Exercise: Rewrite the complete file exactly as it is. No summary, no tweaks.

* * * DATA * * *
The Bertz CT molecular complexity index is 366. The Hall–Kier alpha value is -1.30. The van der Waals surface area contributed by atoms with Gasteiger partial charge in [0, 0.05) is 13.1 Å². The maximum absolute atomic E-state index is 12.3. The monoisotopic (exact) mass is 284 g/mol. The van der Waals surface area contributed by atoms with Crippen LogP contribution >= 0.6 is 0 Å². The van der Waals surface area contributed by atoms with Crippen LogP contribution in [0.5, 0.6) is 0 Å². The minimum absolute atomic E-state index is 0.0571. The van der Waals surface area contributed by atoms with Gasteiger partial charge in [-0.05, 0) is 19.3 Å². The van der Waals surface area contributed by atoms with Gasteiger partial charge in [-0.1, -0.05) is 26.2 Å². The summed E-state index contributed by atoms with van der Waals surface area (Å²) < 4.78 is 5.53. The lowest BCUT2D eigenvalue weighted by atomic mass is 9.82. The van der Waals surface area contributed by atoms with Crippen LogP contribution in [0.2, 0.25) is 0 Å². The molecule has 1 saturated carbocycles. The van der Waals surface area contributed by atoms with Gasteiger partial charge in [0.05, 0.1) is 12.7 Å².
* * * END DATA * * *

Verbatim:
The Bertz CT molecular complexity index is 366. The Hall–Kier alpha value is -1.30. The van der Waals surface area contributed by atoms with Gasteiger partial charge in [0, 0.05) is 13.1 Å². The maximum absolute atomic E-state index is 12.3. The monoisotopic (exact) mass is 284 g/mol. The van der Waals surface area contributed by atoms with Crippen LogP contribution >= 0.6 is 0 Å². The van der Waals surface area contributed by atoms with Crippen LogP contribution in [0.5, 0.6) is 0 Å². The minimum absolute atomic E-state index is 0.0571. The van der Waals surface area contributed by atoms with Gasteiger partial charge in [-0.05, 0) is 19.3 Å². The van der Waals surface area contributed by atoms with Gasteiger partial charge in [-0.1, -0.05) is 26.2 Å². The summed E-state index contributed by atoms with van der Waals surface area (Å²) < 4.78 is 5.53. The lowest BCUT2D eigenvalue weighted by atomic mass is 9.82. The van der Waals surface area contributed by atoms with Crippen LogP contribution in [0.2, 0.25) is 0 Å². The molecule has 1 saturated carbocycles. The van der Waals surface area contributed by atoms with Gasteiger partial charge in [0.05, 0.1) is 12.7 Å².